Campus Profiles: Meet Ruben Dagda
Campus Profiles provides the campus community a brief snapshot of some of their newest colleagues.
At a Glance
- Originally from El Paso, Texas
- Bachelor of Science in microbiology from the University of Texas at El Paso
- Master of Science in biology from the University of Texas at El Paso
- Ph.D. in pharmacology from the University of Iowa
Who is Ruben Dagada?
Ruben Dagda is an assistant professor in the Department of Pharmacology at the University of Nevada School of Medicine. His research duties within the department consist of teaching and mentoring graduate and undergraduate students and pursuing a line of research studying the effects of different drugs and other biological agents that can reverse the loss of neurons seen in age-related brain disorders such as Parkinson's disease.
Creating a cure with snake venom
I was particularly interested in pursuing the field of pharmacology because as a Master of Science student, I studied the properties of rattlesnake venom and how rattlesnake venom can be used to treat cancer.
As a graduate student in the Department of Pharmacology, I discovered two new proteins that were not previously characterized and that are important for regulating many signaling pathways of neurons. I found that those two proteins have opposite effects on neuronal survival and function of neurons.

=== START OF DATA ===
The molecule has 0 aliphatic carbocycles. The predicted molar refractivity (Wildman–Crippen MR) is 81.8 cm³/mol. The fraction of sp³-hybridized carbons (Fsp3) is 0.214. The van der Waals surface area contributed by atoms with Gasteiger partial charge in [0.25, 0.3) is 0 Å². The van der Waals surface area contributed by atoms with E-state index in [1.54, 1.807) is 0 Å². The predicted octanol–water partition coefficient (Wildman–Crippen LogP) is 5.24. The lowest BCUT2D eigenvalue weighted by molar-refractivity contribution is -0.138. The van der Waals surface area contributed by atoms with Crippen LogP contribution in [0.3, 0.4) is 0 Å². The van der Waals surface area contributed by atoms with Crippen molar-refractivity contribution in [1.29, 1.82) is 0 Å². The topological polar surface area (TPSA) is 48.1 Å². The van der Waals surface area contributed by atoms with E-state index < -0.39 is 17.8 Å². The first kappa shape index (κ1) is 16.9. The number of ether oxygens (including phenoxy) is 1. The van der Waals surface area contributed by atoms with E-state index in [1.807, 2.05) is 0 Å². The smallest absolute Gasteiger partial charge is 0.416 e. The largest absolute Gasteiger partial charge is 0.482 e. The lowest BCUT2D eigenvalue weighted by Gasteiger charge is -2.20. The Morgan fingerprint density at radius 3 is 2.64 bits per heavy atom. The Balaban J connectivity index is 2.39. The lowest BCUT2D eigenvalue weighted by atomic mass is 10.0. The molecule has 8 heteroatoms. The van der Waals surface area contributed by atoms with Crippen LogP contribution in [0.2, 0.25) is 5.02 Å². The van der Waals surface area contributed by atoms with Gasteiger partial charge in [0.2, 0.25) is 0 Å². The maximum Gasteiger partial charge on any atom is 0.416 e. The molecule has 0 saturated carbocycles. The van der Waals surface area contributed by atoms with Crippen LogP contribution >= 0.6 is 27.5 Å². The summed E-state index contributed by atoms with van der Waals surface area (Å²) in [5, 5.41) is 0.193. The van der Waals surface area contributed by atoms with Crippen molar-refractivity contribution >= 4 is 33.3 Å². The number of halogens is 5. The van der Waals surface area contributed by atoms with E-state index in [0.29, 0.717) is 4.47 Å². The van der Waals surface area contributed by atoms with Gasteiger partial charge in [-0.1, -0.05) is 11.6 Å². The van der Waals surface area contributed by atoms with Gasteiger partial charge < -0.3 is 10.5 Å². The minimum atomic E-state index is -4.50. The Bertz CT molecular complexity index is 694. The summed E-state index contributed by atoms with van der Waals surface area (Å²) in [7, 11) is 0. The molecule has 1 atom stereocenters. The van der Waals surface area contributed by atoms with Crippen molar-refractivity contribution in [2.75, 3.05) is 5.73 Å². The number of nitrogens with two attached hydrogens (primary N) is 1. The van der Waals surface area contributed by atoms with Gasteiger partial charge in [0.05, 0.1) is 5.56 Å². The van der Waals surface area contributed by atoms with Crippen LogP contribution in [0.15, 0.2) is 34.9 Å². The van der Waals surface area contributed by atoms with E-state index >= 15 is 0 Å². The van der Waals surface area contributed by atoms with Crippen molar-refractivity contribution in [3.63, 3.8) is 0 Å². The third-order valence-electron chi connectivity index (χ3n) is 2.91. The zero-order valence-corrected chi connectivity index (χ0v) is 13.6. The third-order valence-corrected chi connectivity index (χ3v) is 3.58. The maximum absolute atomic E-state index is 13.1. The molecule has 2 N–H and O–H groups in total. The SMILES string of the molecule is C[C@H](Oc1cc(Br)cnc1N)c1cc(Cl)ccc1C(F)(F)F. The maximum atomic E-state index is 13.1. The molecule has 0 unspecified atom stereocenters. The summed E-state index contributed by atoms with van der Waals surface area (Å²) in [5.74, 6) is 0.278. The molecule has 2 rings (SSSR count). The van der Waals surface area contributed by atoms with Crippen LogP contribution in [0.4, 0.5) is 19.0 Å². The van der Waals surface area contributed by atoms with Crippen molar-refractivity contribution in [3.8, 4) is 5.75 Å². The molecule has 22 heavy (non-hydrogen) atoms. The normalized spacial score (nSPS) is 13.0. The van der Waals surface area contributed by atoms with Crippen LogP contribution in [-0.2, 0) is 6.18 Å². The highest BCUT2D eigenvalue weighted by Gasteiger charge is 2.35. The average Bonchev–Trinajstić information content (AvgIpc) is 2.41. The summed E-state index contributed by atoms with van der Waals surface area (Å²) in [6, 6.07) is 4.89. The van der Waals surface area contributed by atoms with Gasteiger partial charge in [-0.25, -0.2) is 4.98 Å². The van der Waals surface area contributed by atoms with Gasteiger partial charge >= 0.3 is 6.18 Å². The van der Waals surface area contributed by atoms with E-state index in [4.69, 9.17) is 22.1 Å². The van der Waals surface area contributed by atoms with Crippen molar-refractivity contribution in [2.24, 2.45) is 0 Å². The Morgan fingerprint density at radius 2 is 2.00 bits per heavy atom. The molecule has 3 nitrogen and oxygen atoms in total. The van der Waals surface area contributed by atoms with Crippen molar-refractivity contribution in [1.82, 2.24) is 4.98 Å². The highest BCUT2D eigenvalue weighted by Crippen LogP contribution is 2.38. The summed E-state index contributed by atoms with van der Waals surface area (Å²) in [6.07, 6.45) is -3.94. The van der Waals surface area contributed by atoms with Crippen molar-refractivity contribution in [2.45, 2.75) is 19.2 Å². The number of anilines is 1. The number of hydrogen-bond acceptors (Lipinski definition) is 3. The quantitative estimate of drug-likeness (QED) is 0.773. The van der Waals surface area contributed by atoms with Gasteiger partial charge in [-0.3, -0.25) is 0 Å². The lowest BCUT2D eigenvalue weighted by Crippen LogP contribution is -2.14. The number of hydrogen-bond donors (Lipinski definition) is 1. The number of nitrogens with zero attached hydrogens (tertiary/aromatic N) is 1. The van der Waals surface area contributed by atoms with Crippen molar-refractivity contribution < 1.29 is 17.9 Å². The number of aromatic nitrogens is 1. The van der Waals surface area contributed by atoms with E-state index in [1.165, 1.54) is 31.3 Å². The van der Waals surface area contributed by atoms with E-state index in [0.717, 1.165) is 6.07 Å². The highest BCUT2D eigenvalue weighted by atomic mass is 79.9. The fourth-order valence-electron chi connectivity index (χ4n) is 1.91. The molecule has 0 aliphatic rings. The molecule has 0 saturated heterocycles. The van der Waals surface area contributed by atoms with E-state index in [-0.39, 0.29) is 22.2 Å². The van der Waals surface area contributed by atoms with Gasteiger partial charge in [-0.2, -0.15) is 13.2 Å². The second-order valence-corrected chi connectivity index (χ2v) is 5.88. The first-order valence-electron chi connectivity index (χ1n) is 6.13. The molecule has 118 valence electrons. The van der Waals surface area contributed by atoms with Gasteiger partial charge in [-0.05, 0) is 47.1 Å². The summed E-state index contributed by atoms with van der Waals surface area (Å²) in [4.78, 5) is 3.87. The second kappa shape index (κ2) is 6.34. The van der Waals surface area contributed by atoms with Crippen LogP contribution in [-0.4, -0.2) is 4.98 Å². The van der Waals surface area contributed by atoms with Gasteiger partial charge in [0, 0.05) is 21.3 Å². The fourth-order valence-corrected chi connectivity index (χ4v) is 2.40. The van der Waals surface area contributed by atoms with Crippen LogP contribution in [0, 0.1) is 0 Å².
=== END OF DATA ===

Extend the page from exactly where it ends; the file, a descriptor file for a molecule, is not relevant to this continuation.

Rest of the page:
Fighting Parkinson's one neuron at a time
At the University of Pittsburgh, I wanted to find out more how these two proteins can be experimentally tweaked so that neurons survive under different types of environmental stresses and come up with alternative therapeutic drugs that can "turn-on" the good signaling pathways.
The idea is that these drugs can increase the survival of those neurons in the context of Parkinson's disease and other brain-related diseases with the hope of delaying cell death and improving the quality of patient life.
I believe that if we can increase longevity in patients by one or two years, then we are significantly improving not just the health of affected patients but improving our economy in terms of saving billions of dollars in health care related costs.